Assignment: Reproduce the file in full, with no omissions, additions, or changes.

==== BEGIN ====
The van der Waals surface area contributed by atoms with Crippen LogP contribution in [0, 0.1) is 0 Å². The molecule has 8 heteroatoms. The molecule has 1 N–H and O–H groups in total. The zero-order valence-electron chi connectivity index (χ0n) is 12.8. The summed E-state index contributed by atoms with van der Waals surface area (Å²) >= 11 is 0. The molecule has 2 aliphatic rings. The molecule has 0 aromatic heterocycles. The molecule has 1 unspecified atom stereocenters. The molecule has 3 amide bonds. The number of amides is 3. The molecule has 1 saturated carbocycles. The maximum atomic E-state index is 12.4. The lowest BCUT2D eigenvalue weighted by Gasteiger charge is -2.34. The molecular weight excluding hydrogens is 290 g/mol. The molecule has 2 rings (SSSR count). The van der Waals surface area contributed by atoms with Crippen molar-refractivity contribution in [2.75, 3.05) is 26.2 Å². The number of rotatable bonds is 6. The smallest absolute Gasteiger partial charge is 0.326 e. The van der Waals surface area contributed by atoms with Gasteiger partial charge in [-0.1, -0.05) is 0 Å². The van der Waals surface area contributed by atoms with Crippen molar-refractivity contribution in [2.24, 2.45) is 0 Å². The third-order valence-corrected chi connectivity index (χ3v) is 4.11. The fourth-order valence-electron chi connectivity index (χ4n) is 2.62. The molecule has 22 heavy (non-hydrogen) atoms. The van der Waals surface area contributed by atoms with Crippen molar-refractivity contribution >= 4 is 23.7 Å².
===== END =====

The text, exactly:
The van der Waals surface area contributed by atoms with Crippen LogP contribution in [0, 0.1) is 0 Å². The molecule has 8 heteroatoms. The molecule has 1 N–H and O–H groups in total. The zero-order valence-electron chi connectivity index (χ0n) is 12.8. The summed E-state index contributed by atoms with van der Waals surface area (Å²) >= 11 is 0. The molecule has 2 aliphatic rings. The molecule has 0 aromatic heterocycles. The molecule has 1 unspecified atom stereocenters. The molecule has 3 amide bonds. The number of amides is 3. The molecule has 1 saturated carbocycles. The maximum atomic E-state index is 12.4. The lowest BCUT2D eigenvalue weighted by Gasteiger charge is -2.34. The molecular weight excluding hydrogens is 290 g/mol. The molecule has 2 rings (SSSR count). The van der Waals surface area contributed by atoms with Crippen molar-refractivity contribution in [2.75, 3.05) is 26.2 Å². The number of rotatable bonds is 6. The smallest absolute Gasteiger partial charge is 0.326 e. The van der Waals surface area contributed by atoms with Gasteiger partial charge in [-0.1, -0.05) is 0 Å². The van der Waals surface area contributed by atoms with Crippen molar-refractivity contribution in [2.24, 2.45) is 0 Å². The third-order valence-corrected chi connectivity index (χ3v) is 4.11. The fourth-order valence-electron chi connectivity index (χ4n) is 2.62. The molecule has 22 heavy (non-hydrogen) atoms. The van der Waals surface area contributed by atoms with Crippen molar-refractivity contribution >= 4 is 23.7 Å².